Physics Photo of the Week

March 2, 2007

Variations in Frost Crystals


December 9, 2006

January 3, 2006
Notice drastic variations in the basic shapes of the frost crystals on the different days reflecting the different weather conditions.  The crystals on the left from December 9, 2006 (also featured on PPOW for January 27, 2007) are basically hexagonal plates contrasted with the long needle-like crystals observed on January 3, 2007.  Notice also that the needle-like crystals are clustered along some of the wood grain in the wood grain and cracks of the wooden surface where the frost was formed.  The needles most likely are hexagonal in cross section.  Both formations consist of hexagonal ice crystals.  The major difference is that some frost forming conditions favor crystal growth in the basal direction to form hexagonal plates, whereas other conditions favor the growth perpendicular to the basal directions to form long hexagonal needles.  A closer view of the needle crystals is shown at right below. 

Although it is difficult to tell in these photos, the needles are believed to be hexagonal in cross section although some of them look rectangular. 
The longest needles are estimated to be about 3-4 mm long.
  On even closer inspection, it appears that the needles are hollow. 

Why do the frost crystals sometimes form as flat hexagonal plates, while other times they form as hexagonal "pencils"?  The true answer is elusive to physicists.  An excellent article is found on Kenneth Libbrecht's website (snowcrystals.com) and in a recent article he has published in American Scientist Volume 95, pp. 52-59 (January-February 2007).  In this article about the formation and shapes of snow flakes, it is noted that just below freezing (between 0 deg C and about -3 deg C, ice crystals forming directly from freezing water vapor (sublimation) are mostly plate-like.  At lower temperatures (-3 deg C and -10 deg C), the sublimation of water vapor tends to form long hexagonal prisms.  Then again, between -10 deg C and -22 deg C, the morphology switches back to flat hexagonal plates.  These temperatures and the resulting crystal shapes matches the results for the frost presented here.  The temperature of the December 9, 2006 when the hoar frost formed the plates was 9 deg F (-13 deg C) consistent with Libbrecht's range of -10 deg C to -22 deg C for plate formation.  The January 3 temperature, when the hoar frost formed in long needles, was considerably warmer at 19 deg F (-7 deg C) consistent with the columns or needles that Libbrecht reports.  The physical reasons for the different morphologies with different formation temperatures eludes a good physical explanation.  Some of the suggestions involve instabilities at the edges and corners of the crystals that either favor needle-like or plate-like growth and strongly dependent on temperatures.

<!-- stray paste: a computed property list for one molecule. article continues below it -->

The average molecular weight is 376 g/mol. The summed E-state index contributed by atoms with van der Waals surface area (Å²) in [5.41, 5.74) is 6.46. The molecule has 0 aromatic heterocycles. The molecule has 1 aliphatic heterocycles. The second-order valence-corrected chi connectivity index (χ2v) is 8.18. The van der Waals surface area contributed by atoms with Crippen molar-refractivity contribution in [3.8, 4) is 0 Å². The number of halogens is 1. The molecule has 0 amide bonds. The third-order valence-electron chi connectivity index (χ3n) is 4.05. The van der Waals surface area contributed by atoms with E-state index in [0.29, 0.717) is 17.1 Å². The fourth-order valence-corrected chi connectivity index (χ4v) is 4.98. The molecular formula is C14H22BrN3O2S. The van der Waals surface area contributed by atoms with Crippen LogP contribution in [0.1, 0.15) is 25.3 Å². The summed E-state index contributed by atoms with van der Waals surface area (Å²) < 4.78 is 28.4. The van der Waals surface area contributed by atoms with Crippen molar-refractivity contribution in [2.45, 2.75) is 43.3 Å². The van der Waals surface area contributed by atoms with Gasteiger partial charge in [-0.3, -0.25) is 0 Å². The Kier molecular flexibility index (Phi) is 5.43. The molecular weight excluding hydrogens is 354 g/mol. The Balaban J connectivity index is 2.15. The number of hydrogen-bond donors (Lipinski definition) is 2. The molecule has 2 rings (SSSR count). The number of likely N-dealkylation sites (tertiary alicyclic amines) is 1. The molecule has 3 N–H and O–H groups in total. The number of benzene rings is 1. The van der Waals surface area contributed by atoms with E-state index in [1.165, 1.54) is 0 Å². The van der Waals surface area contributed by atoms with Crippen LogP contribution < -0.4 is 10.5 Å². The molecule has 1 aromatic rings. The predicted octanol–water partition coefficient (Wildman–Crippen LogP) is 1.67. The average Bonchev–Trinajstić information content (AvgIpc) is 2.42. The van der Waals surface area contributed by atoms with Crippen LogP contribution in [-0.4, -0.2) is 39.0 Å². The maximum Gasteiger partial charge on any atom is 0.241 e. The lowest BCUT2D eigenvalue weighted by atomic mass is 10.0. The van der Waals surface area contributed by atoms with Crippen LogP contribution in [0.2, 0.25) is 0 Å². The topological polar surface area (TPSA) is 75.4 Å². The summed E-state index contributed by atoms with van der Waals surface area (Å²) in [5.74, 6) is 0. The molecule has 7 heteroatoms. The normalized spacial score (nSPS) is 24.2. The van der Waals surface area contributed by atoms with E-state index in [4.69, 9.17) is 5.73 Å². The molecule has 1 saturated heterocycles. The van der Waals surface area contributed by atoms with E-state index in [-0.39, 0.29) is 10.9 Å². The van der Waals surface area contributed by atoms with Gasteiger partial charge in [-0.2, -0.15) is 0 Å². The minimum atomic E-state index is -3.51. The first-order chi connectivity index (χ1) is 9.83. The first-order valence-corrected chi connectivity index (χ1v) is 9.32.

The temperatures for the different days of frost were obtained from the Warren Wilson Farm Weatherpage.

We will try to photograph some snow flake crystals in the near future, but the weather has been highly uncooperative.  Any contributions from readers would be welcome.




Physics Photo of the Week is published weekly during the academic year on Fridays by the Warren Wilson College Physics Department.  These photos feature an interesting phenomena in the world around us.  Students, faculty, and others are invited to submit digital (or film) photographs for publication and explanation.  Atmospheric phenomena are especially welcome.  Please send any photos to dcollins@warren-wilson.edu.


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